Murphy Hesse Toomey and Lehane Attorneys Secure Appellate Court Victory
Murphy, Hesse, Toomey & Lehane attorneys, Geoffrey Wermuth and Sarah Spatafore represented the Roman Catholic Archdiocese of Boston in Alessendrinia Menard vs. Archdiocese of Boston. This case concerned allegations of discriminatory conduct from a former employee of a Parish towards her former employer. The employee held the position of Director of Music Ministries for the Parish. All claims of discrimination were denied by the Archdiocese.
Following a Lack of Probable Cause dismissal by the Massachusetts Commission Against Discrimination on the basis of the ministerial exception and failure to state a prima facie case of discrimination, this case was brought in Massachusetts Superior Court. On Tuesday, citing precedent from both the U.S. Supreme Court, various circuit courts, and the Massachusetts Supreme Judicial Court, the Massachusetts Appeals Court upheld the decision of the Superior Court to dismiss the complaint for lack of subject matter jurisdiction due to the ministerial clause of the First Amendment. This decision focused on the fact that the plaintiff in this matter met the legal definition of a ministerial employee, within the scope of the ministerial exception and applicable case law. Prior to issuing its decision, the Appeals Court invited amicus briefs. This case was affirmed by full court.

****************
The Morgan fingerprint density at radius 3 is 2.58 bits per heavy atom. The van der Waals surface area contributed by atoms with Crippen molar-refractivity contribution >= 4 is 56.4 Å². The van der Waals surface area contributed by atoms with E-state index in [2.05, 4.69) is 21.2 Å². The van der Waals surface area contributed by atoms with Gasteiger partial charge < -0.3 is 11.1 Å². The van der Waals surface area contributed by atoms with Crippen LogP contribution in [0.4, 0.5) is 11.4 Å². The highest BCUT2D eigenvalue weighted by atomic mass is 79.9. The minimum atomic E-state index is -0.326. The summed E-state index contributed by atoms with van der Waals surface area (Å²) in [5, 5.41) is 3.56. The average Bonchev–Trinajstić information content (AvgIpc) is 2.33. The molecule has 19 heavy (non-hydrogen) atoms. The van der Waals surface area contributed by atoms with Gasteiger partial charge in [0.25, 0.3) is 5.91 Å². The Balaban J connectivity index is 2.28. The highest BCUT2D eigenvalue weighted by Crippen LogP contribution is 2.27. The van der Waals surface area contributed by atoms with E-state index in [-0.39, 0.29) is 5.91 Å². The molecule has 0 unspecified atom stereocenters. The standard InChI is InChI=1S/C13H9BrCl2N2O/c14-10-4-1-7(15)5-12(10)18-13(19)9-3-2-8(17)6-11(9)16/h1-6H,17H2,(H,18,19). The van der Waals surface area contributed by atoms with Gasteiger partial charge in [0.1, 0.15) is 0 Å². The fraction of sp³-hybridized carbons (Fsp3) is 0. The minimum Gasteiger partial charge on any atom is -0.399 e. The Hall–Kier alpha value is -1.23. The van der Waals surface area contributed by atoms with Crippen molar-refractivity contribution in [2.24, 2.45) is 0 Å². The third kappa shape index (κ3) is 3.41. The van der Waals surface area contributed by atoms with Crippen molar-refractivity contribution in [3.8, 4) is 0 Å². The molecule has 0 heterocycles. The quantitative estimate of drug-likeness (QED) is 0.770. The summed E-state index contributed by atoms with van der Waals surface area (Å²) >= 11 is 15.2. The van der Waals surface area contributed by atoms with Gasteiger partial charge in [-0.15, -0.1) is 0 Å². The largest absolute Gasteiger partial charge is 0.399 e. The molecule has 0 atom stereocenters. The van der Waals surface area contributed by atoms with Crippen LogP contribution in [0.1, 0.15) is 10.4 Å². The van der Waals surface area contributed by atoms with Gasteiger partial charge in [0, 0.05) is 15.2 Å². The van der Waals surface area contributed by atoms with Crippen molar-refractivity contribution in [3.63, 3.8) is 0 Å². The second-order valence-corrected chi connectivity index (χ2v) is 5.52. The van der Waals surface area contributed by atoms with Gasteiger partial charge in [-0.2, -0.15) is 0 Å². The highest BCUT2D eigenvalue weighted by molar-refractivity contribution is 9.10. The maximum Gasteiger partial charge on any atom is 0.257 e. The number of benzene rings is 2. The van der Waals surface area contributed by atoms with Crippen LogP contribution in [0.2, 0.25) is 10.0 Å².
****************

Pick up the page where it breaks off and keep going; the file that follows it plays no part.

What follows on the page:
Murphy, Hesse, Toomey & Lehane LLP is also known throughout New England for its labor and employment practice as well as its extensive business litigation and advising employers on internal reviews and strategic legal approaches when dealing with the government. The firm also has an extensive education law practice representing public, private, and nonprofit educational institutions from pre-K through the college and university level.
Murphy, Hesse, Toomey & Lehane expresses its condolences to the family of justice Ginsburg, a caring and intellectually powerful woman. As a justice, lawyer, and teacher she stood for the principles that enhanced the civil rights of women and men of all color, rights of equal pay between the sexes, the rights to healthcare and the basic rights of criminal defendants. Justice Ginsburg knew what it was to be a women in a male dominated profession Read More
On Friday, September 11, 2020, the Department of Labor issued revisions to the temporary rule regarding the federal Families First Coronavirus Response Act (“FFCRA”). Those revisions can be found here - https://www.federalregister.gov/documents/2020/09/16/2020-20351/paid-leave-under-the-families-first-coronavirus-response-act. The revisions take effect on September 16, 2020.